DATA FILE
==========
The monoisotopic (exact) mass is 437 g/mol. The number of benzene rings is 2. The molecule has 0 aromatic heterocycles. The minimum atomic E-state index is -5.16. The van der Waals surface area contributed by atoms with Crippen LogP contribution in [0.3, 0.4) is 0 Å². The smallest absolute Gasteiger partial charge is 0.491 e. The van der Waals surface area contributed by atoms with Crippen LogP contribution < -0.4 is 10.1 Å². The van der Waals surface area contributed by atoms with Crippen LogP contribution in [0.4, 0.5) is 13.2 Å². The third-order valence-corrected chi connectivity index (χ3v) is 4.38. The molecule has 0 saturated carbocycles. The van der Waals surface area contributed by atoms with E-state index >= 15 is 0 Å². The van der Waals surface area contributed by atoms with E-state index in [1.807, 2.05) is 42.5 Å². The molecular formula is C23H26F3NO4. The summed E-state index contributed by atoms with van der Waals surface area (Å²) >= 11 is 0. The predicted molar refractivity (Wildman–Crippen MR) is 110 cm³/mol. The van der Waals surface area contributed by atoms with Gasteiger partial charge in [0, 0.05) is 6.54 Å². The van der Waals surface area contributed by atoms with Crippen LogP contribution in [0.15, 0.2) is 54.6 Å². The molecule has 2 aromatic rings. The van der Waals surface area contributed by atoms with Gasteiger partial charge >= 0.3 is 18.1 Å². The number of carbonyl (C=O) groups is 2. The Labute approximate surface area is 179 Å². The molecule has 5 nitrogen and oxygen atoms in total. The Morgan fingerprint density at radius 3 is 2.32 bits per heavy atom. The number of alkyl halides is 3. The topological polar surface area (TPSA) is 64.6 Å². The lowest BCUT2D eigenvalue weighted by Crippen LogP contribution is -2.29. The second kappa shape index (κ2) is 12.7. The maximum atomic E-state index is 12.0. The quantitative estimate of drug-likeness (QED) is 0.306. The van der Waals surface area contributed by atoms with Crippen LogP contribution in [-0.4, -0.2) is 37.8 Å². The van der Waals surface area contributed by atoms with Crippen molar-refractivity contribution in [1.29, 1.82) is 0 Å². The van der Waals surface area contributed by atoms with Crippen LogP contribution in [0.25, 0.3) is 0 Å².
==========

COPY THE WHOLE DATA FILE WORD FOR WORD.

The monoisotopic (exact) mass is 437 g/mol. The number of benzene rings is 2. The molecule has 0 aromatic heterocycles. The minimum atomic E-state index is -5.16. The van der Waals surface area contributed by atoms with Crippen LogP contribution in [0.3, 0.4) is 0 Å². The smallest absolute Gasteiger partial charge is 0.491 e. The van der Waals surface area contributed by atoms with Crippen LogP contribution < -0.4 is 10.1 Å². The van der Waals surface area contributed by atoms with Crippen LogP contribution in [0.4, 0.5) is 13.2 Å². The third-order valence-corrected chi connectivity index (χ3v) is 4.38. The molecule has 0 saturated carbocycles. The van der Waals surface area contributed by atoms with E-state index >= 15 is 0 Å². The van der Waals surface area contributed by atoms with E-state index in [1.807, 2.05) is 42.5 Å². The molecular formula is C23H26F3NO4. The summed E-state index contributed by atoms with van der Waals surface area (Å²) >= 11 is 0. The predicted molar refractivity (Wildman–Crippen MR) is 110 cm³/mol. The van der Waals surface area contributed by atoms with Gasteiger partial charge in [0, 0.05) is 6.54 Å². The van der Waals surface area contributed by atoms with Crippen LogP contribution in [0.15, 0.2) is 54.6 Å². The molecule has 2 aromatic rings. The van der Waals surface area contributed by atoms with Gasteiger partial charge >= 0.3 is 18.1 Å². The number of carbonyl (C=O) groups is 2. The Labute approximate surface area is 179 Å². The molecule has 5 nitrogen and oxygen atoms in total. The Morgan fingerprint density at radius 3 is 2.32 bits per heavy atom. The number of alkyl halides is 3. The topological polar surface area (TPSA) is 64.6 Å². The lowest BCUT2D eigenvalue weighted by Crippen LogP contribution is -2.29. The second kappa shape index (κ2) is 12.7. The maximum atomic E-state index is 12.0. The quantitative estimate of drug-likeness (QED) is 0.306. The van der Waals surface area contributed by atoms with Crippen LogP contribution in [-0.4, -0.2) is 37.8 Å². The van der Waals surface area contributed by atoms with Crippen molar-refractivity contribution in [1.29, 1.82) is 0 Å². The van der Waals surface area contributed by atoms with Crippen LogP contribution in [0.25, 0.3) is 0 Å².